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2 Reasons Nike Selling On Amazon Will Disrupt Foot Locker, Finish Line and Other Retail Outlets

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Video Breakdown
0:05 Intro to Episode 50
2:40 Topic
2:54 Reason #1 Right now the majority of shoes sold on Amazon are via 3rd party sellers (Amazon Marketplace).
5:48 Reviews
7:00 Reason #2 Amazon basically powers online search for shopping.


The amount of data available on Nike’s sales on Amazon can be found through simple searches. Nike is the number one sold sportswear brand on Amazon. With Nike making the move to sell on Amazon, it appears that this would be par for the course. It’s logical to assume since Nike is already the number one brand on Amazon, they would simply continue to be number one without affecting retail outlets like Foot Locker, Finish Line, City Gear, DTLR and Hibbett Sports.

That is definitely a logical conclusion. The problem is it leaves out the very important information of exactly who is selling shoes on Amazon and how much those companies are charging for Nike sportswear on Amazon. I no longer operate my paid marketplace on Amazon, but my inventory information is still available. In order to explain why the logical idea that Nike selling on Amazon wouldn’t hurt other retail outlets is wrong I am going to have to insert video to explain and reinforce my statement below:

Nike selling directly on Amazon will absolutely hurt Foot Locker, Hibbett Sports and Finish Line as well as other Nike wholesale accounts. Here are two reasons why:

1. Right now the majority of shoes sold on Amazon are via 3rd party sellers (Amazon Marketplace).

It doesn’t matter what type of Nike shoe is being sold, most of them are sold by marketplace stores. This is the most important reason the Nike and Amazon relationship will shape the market. Amazon marketplace stores are always higher than the best price online. The problem is people don’t research. I was one of the 3rd party sellers on Amazon for over 6 years. I know firsthand that marketplace stores have been overcharging people for every style of shoe sold.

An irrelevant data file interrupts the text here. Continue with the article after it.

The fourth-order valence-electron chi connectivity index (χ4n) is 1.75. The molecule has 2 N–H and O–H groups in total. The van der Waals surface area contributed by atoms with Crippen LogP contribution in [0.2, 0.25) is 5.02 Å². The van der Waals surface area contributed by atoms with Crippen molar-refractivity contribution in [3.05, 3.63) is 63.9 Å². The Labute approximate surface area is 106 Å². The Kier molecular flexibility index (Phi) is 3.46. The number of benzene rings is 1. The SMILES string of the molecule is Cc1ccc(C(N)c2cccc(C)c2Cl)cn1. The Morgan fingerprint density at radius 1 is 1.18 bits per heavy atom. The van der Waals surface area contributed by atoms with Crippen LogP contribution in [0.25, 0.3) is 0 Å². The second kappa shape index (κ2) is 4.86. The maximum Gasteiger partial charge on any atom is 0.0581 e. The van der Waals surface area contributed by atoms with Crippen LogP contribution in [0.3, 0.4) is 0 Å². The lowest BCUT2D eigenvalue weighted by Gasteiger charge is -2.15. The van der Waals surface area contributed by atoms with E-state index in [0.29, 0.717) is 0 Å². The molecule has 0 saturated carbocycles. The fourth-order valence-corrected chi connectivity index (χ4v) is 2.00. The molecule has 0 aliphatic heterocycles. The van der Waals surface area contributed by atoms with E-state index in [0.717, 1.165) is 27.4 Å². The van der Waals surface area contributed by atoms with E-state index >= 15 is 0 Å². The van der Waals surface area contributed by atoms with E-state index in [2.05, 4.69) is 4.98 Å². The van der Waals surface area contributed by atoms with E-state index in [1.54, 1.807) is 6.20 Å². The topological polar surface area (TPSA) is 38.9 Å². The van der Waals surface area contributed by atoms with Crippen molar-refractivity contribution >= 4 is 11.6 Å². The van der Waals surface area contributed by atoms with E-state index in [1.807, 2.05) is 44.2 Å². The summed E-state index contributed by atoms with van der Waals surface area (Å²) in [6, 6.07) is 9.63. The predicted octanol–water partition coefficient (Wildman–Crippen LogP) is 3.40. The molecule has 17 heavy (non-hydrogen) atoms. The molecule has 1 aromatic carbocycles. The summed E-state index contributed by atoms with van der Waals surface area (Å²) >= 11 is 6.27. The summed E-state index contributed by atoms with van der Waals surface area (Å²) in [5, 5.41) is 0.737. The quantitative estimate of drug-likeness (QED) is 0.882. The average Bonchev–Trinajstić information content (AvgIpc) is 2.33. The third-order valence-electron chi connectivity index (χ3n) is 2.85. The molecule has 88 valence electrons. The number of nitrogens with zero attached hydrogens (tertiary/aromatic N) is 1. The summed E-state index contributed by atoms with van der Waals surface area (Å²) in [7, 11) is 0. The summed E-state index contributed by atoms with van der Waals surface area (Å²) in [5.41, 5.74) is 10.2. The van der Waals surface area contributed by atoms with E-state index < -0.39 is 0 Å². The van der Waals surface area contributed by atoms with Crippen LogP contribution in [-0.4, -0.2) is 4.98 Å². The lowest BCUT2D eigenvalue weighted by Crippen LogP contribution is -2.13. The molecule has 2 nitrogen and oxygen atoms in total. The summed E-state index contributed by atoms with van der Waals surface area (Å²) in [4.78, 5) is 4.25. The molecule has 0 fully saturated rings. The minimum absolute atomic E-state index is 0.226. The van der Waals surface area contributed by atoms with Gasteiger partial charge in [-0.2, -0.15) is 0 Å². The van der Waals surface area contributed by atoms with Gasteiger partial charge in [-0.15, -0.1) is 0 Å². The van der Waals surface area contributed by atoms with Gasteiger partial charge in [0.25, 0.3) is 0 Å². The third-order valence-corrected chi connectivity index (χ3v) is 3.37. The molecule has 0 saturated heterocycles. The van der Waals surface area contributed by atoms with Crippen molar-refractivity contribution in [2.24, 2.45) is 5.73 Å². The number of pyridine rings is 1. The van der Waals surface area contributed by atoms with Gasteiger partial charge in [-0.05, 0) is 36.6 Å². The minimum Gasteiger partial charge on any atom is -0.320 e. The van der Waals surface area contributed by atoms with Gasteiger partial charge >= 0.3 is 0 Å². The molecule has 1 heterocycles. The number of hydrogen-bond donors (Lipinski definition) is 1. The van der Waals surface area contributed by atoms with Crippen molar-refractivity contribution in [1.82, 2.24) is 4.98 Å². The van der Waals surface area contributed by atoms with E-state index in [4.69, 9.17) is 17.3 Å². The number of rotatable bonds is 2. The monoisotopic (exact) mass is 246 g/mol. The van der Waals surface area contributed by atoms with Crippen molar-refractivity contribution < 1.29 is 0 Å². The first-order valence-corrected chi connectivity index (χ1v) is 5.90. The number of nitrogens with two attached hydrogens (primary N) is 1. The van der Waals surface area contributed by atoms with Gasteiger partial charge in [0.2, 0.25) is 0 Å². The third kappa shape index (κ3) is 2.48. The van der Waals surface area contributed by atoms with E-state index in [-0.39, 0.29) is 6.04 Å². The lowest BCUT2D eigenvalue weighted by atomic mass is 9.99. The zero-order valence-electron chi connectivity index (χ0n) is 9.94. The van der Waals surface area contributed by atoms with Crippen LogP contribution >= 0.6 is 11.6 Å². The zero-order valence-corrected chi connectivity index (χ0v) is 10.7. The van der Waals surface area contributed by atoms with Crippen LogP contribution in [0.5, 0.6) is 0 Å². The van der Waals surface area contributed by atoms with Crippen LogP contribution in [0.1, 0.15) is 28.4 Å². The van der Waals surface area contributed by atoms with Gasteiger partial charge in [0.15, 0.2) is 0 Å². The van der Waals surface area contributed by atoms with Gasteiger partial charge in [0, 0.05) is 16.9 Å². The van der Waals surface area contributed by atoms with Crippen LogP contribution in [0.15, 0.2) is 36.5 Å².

For an example let’s look at a low priced Nike shoe.

Nike Tanjun MSRP via Nike $65

Amazon Price $64.99

Best Price: Macy’s $48.74

It took me about two minutes to pull the prices for this search. The average person will not take the time to search. They will use Amazon and since their information is stored in Amazon they will use the one click option and buy. How can I say this? Look at the reviews on Macy’s. There are 9 reviews. On Amazon, there are over 160 reviews. On Nike’s site there are 14 reviews. Is this conclusive evidence that people will buy on Amazon? Not quite, but it’s evident that there are more people shopping on Amazon. Also when you look at the people selling on Amazon they will all be undercut by Nike and Amazon since wholesale on this shoe is right at $38.00. Amazon will be able to match Macy’s as the best price at 45.99. The sellers on Amazon won’t be able to compete. Nike’s wholesale accounts won’t be able to compete.

While reviews aren’t really the best way to prove a point, the amount of reviews on each platform aligns with the next reason that the Nike x Amazon deal will hurt retail outlets; search. I will get to search in a moment, but what I want you to consider is that on a Nike product, Amazon has more reviews than Nike and the cheapest outlet for the Nike Tanjun.

2. Amazon basically powers online search for shopping. 

A few years ago a battle began for where customers are searching for products to purchase online.  This battle is taking place between Amazon and Google. Other sites are barely scratching the surface in search and this limits their reach to consumers looking to buy what they have. Let’s look at Foot Locker. From 2007 to 2016 they increased their ecommerce/DTC sales from 6.6 million to 944 million in 2016. On the surface that looks great, but Nike hadn’t begun a full investment into growing DTC/ecommerce until around 2014. They really only started to push ecommerce in 2012.

In 2014 Foot Locker’s ecommerce sales were 842.3 million. Nike has since ramped up investment in DTC. The growth of Foot Locker’s DTC from 07-14 has continued, but appears to have plateaued. From 2014 to 2016 Foot Locker basically grew ecommerce 6% each year, which isn’t bad. In comparison Nike in 2014 saw a 42% increase in web sales at 767 million.

In 2015 Nike did an estimated 1.2 billion in ecommerce.

What do these numbers have to do with Amazon search? When people begin a search for products, specifically footwear and apparel, they don’t go to Nike’s wholesale accounts (Foot Locker, Hibbett, Finish Line, etc). They either go to Google or Amazon. The growth of Nike’s ecommerce from 2012 to the present shows that when people search for Nike, they will use the Nike website more than they will the retail outlets. Nike has already disrupted the growth of ecommerce for their wholesale partners with their push to DTC. As the two platforms connect and replace 3rd party marketplace sellers on Amazon to offer better deals to Amazon’s customers, Nike and Amazon will completely dominate the ecommerce market for Nike footwear and apparel. This is not a stretch and should be evident in these statistics.


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Chris Burns
Chris Burns
Founder, Writer and Webmaster at ARCH & CBP
Chris B. is the founder of ARCH.

The ARCH network is unlike other sneakerhead sites. ARCH is a more informative look into sneaker culture. By presenting information about the business of sportswear through marketing analysis, updates on stock prices and introductions to new brands and styles, the site is easily distinguished from the everyday site only giving you release dates.

You can follow me on Twitter or any of the links above.